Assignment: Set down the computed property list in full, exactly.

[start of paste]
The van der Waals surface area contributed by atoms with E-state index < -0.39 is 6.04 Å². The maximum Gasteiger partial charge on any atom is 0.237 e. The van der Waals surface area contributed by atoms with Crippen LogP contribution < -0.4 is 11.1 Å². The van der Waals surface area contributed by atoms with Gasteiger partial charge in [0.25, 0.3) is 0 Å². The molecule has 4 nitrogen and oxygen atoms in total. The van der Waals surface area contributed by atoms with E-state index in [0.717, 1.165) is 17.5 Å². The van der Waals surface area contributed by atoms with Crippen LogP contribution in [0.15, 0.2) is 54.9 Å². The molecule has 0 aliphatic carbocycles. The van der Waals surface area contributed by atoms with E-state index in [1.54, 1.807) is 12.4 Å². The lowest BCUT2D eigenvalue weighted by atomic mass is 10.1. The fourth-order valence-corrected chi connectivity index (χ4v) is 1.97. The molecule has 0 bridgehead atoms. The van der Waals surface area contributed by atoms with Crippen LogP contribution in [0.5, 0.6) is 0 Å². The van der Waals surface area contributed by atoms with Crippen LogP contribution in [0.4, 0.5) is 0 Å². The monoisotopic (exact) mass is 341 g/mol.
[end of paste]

The van der Waals surface area contributed by atoms with E-state index < -0.39 is 6.04 Å². The maximum Gasteiger partial charge on any atom is 0.237 e. The van der Waals surface area contributed by atoms with Crippen LogP contribution < -0.4 is 11.1 Å². The van der Waals surface area contributed by atoms with Gasteiger partial charge in [0.25, 0.3) is 0 Å². The molecule has 4 nitrogen and oxygen atoms in total. The van der Waals surface area contributed by atoms with E-state index in [0.717, 1.165) is 17.5 Å². The van der Waals surface area contributed by atoms with Crippen LogP contribution in [0.15, 0.2) is 54.9 Å². The molecule has 0 aliphatic carbocycles. The van der Waals surface area contributed by atoms with E-state index in [1.54, 1.807) is 12.4 Å². The lowest BCUT2D eigenvalue weighted by atomic mass is 10.1. The fourth-order valence-corrected chi connectivity index (χ4v) is 1.97. The molecule has 0 bridgehead atoms. The van der Waals surface area contributed by atoms with Crippen LogP contribution in [0.5, 0.6) is 0 Å². The van der Waals surface area contributed by atoms with Crippen LogP contribution in [0.4, 0.5) is 0 Å². The monoisotopic (exact) mass is 341 g/mol.